• Research team discovers path to razor-sharp black hole images [RINGS!]

    03/23/2020 7:19:03 AM PDT · by Red Badger · 19 replies
    Phys.Org ^ | March 18, 2020 | by Lee Sandberg, Institute for Advanced Study
    The image of a black hole has a bright ring of emission surrounding a "shadow" cast by the black hole. This ring is composed of a stack of increasingly sharp subrings that correspond to the number of orbits that photons took around the black hole before reaching the observer. Credit: George Wong (UIUC) and Michael Johnson (CfA) _________________________________________________________________________________ Last April, the Event Horizon Telescope (EHT) sparked international excitement when it unveiled the first image of a black hole. Today, a team of researchers have published new calculations that predict a striking and intricate substructure within black hole images from extreme...
  • NASA Spots 4 Asteroids Headed For Earth This Weekend

    03/20/2020 7:12:58 PM PDT · by bitt · 93 replies ^ | 3/10/2020 | Inigo Monzon
    KEY POINTS NASA detected four asteroids approaching Earth The biggest asteroid in the group measures 180 feet wide All four asteroids will approach Earth this weekend NASA’s automated asteroid tracking system has detected four near-Earth objects that are expected to approach the planet this weekend. According to the agency, the biggest asteroid in the group is about as big as the Leaning Tower of Pisa in Italy. The first asteroid that will approach Earth this weekend has been identified by NASA’s Center for Near-Earth Object Studies (CNEOS) as 2020 FK. As indicated in CNEOS’ database, this asteroid has an estimated...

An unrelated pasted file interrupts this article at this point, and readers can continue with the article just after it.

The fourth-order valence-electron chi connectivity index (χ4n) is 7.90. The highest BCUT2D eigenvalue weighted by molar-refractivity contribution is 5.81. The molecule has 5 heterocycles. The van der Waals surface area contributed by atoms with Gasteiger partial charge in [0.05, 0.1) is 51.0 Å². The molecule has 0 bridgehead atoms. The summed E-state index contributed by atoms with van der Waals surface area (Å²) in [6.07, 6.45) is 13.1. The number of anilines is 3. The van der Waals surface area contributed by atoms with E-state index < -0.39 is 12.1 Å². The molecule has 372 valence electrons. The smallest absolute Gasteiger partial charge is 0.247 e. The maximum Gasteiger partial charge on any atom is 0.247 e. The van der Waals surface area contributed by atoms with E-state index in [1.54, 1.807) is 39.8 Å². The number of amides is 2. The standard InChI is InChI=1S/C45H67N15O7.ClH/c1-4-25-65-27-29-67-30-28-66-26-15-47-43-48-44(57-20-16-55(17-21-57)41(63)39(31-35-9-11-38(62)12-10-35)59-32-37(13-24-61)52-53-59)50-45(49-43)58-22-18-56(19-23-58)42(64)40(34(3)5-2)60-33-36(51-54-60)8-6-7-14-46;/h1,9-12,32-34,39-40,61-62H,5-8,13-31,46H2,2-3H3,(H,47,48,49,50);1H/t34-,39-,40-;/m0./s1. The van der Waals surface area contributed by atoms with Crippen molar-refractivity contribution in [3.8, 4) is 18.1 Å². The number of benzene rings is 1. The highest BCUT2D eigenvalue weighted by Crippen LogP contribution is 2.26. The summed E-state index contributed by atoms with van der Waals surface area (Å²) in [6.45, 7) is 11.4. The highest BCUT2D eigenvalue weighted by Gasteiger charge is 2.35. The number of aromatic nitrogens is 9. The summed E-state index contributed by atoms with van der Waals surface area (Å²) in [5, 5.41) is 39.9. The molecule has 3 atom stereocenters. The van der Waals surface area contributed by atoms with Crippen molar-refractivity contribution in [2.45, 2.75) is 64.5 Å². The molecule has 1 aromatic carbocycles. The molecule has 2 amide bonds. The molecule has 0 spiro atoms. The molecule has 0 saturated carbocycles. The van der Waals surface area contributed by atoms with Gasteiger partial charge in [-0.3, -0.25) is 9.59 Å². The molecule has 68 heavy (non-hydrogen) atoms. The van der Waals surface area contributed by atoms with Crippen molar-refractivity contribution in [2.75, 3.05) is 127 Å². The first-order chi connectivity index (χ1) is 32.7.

• Can Astronauts Use GPS to Navigate on the Moon? NASA Scientists Say Yes

    03/19/2020 10:18:54 PM PDT · by BenLurkin · 19 replies ^ | 03/17/2020 | Ned Potter
    Signals from existing global navigation satellites near the Earth could be used to guide astronauts in lunar orbit, 385,000 km away. Cheung and Lee plotted the orbits of navigation satellites from the United States’s Global Positioning System and two of its counterparts, Europe’s Galileo and Russia’s GLONASS system—81 satellites in all. Most of them have directional antennas transmitting toward Earth’s surface, but their signals also radiate into space. Those signals, say the researchers, are strong enough to be read by spacecraft with fairly compact receivers near the moon. Cheung, Lee and their team calculated that a spacecraft in lunar orbit...
  • Brightening comet looks set to delight astronomers in May

    03/18/2020 4:10:11 PM PDT · by LibWhacker · 20 replies
    Skymania ^ | 3/16/20 | Paul Sutherland
    A comet is currently brightening faster than expected, giving hope that it will become a prominent object visible with the unaided eye in May. An image of Comet C/2019 ATLAS taken from Walmer, Kent, UK, on March 12th, 2020. Image credit: Paul Sutherland The celestial visitor is labelled C/2019 Y4 ATLAS, indicating that it was discovered in 2019 by a sky survey called the Asteroid Terrestrial-impact Last Alert System (ATLAS). This robotic survey, based in Hawaii, searches for small objects to help defend Earth against possible future impacts, and has found several comets as well as asteroids. Comet C/2019 Y4...
  • At long last, NASA’s probe finally digs in on Mars

    03/18/2020 1:05:39 PM PDT · by Red Badger · 26 replies ^ | 03/18/2020 | By Charlie Wood
    NASA unsticks its Martian digging probe by whacking it with a shovel. ______________________________________________________________________ The robotic scoop-arm pins “the mole” against the side of its hole in an attempt to get it moving.NASA/JPL-Caltech ___________________________________________________________________ Every day, the InSight lander’s suite of instruments sends back data proving that the Red Planet isn’t really dead. Marsquakes rumble the seismometer. Swirling vortices register on onboard pressure sensor. And temperature sensors help track the weather and changing of the seasons. Despite the lander’s successes, however, one gauge has met with resistance from the Martian environment while trying to carry out its mission. Something has stopped...